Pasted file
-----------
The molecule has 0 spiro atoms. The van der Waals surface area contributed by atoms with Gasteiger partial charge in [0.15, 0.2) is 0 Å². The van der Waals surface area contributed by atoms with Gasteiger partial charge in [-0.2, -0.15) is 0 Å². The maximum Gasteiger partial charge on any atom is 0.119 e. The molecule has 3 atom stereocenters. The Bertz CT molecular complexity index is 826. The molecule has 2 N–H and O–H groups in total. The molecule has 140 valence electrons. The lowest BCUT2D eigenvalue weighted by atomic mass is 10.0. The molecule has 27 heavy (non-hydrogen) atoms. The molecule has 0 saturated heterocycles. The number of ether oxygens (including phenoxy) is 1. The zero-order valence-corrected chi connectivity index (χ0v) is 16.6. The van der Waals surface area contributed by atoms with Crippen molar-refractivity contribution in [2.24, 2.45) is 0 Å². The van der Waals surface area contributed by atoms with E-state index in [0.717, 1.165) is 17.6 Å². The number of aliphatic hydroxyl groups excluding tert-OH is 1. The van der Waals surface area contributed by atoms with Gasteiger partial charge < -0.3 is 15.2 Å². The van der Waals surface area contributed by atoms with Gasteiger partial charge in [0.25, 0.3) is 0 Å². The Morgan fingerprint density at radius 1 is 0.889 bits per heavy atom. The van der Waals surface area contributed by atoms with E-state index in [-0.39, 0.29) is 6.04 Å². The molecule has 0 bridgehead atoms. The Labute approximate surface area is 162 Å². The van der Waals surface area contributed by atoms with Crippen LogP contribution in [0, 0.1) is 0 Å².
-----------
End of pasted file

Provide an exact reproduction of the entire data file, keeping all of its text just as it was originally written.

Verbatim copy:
The molecule has 0 spiro atoms. The van der Waals surface area contributed by atoms with Gasteiger partial charge in [0.15, 0.2) is 0 Å². The van der Waals surface area contributed by atoms with Gasteiger partial charge in [-0.2, -0.15) is 0 Å². The maximum Gasteiger partial charge on any atom is 0.119 e. The molecule has 3 atom stereocenters. The Bertz CT molecular complexity index is 826. The molecule has 2 N–H and O–H groups in total. The molecule has 140 valence electrons. The lowest BCUT2D eigenvalue weighted by atomic mass is 10.0. The molecule has 27 heavy (non-hydrogen) atoms. The molecule has 0 saturated heterocycles. The number of ether oxygens (including phenoxy) is 1. The zero-order valence-corrected chi connectivity index (χ0v) is 16.6. The van der Waals surface area contributed by atoms with Crippen molar-refractivity contribution in [2.24, 2.45) is 0 Å². The van der Waals surface area contributed by atoms with E-state index in [0.717, 1.165) is 17.6 Å². The number of aliphatic hydroxyl groups excluding tert-OH is 1. The van der Waals surface area contributed by atoms with Gasteiger partial charge < -0.3 is 15.2 Å². The van der Waals surface area contributed by atoms with Gasteiger partial charge in [0.25, 0.3) is 0 Å². The Morgan fingerprint density at radius 1 is 0.889 bits per heavy atom. The van der Waals surface area contributed by atoms with E-state index in [-0.39, 0.29) is 6.04 Å². The molecule has 0 bridgehead atoms. The Labute approximate surface area is 162 Å². The van der Waals surface area contributed by atoms with Crippen LogP contribution in [0, 0.1) is 0 Å².